Apple has been named in a class action lawsuit alleging that iPhones and iPads produce devices, such as a Unique Device Identifier (UDID), which allows advertisers to track what applications users download, how frequently they use them and for how long.
The suit also claims that some Apps are selling the personal information that they receive from customers to advertisers. This includes sensitive information such as the user’s location, age, gender, income, ethnicity, sexual orientation and political affiliations.
This suit comes on the heels of a recent Wall Street Journal investigation that showed how smartphone Apps are sharing personal data. The WSJ examined 101 popular smartphone Apps and found that 56 of them transmitted the phones UDID to other companies without the users’ awareness or consent . Forty-seven Apps transmitted the phone’s location in some way and five Apps sent age, gender and other personal details to outsiders .
The fact that the UDID number is the most shared piece of information is the most discerning fact. A UDID is a number unique to each person’s phone that can be used to track all of the user’s activity without giving them the option to shut it off. Think of it as the “cookie” on your computer web browsers. On computers these can usually be turned off or at least limited in some way so that your data is not released to random companies.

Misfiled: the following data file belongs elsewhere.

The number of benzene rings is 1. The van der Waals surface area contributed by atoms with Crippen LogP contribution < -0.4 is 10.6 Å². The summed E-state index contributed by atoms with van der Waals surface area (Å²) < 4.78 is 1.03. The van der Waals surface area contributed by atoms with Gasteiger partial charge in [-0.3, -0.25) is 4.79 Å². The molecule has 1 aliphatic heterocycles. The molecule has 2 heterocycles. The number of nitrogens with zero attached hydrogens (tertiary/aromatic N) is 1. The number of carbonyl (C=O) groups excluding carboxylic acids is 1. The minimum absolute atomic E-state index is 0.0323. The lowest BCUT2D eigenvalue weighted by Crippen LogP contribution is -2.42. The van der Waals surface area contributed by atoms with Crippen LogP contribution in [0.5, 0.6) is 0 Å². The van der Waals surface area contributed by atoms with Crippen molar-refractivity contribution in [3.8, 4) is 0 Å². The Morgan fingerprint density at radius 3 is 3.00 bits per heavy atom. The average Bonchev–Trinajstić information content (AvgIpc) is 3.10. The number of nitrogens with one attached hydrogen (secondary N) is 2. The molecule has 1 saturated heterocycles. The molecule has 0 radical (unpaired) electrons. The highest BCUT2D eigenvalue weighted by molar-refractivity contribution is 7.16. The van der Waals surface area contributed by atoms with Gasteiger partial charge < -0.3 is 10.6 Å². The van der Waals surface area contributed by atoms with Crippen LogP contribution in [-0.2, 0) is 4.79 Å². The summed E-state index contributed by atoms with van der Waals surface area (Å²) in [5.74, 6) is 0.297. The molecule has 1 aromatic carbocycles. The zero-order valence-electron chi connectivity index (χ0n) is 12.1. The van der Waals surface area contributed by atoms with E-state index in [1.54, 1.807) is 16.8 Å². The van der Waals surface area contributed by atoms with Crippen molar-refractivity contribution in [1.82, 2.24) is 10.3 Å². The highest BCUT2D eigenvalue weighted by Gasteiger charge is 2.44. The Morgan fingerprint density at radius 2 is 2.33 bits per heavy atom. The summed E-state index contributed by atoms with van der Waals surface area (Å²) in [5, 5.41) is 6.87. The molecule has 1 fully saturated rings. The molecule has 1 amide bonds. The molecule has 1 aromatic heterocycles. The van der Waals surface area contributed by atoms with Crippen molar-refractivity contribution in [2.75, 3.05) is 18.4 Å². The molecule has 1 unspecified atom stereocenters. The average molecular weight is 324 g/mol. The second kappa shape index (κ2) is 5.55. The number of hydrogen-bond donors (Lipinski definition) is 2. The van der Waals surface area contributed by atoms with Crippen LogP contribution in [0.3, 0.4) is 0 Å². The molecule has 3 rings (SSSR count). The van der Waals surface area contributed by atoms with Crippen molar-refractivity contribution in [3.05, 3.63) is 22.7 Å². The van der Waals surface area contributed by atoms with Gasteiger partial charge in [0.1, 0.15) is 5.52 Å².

Because the UDID is specific to a person’s phone, and can’t be changed or blocked by the user, the complaint alleges that the release of this information to an outside company includes violations of the US Computer Fraud and Abuse Act and Electronic Communications Privacy Act, plus California’s Unfair Competition Law and Consumer Legal Remedies Act .
Two of the Apps sharing the most information include TextPlus 4, a popular iPhone App for text messaging, and Pandora, a popular music App. TextPlus sent the UDID number to eight ad companies and the phone’s zip code, along with the user’s age and gender, to two of them. Pandora sent its user’s location data to seven of ad trackers, their UDID to three trackers and demographic data to two. As such, Pandora has been named a co-defendant in this suit.
According to the study, Apple says that iPhone Apps “cannot transmit data about a user without obtaining the user’s prior permission and providing the user with access to information about how and where the data will be used.” However, many of the Apps tested by WSJ appeared to violate that rule, by sending a user’s location to ad networks, without informing users. The study found that 45 of the 101 Apps tested didn’t provide privacy policies on their websites or inside the Apps at the time of testing.
The suit was filed by Jonathon Lalo in the US District Court of the Northern District of California. In addition to Apple and Pandora the suit names Dictionary.com, Backflip, and The Weather Channel as co-defendants. Lalo’s lawyers are seeking class-action status for any Apple customers who downloaded an application on their iPhone or iPad between December 1, 2008 and December 20, 2010 .
To read the complaint, click here.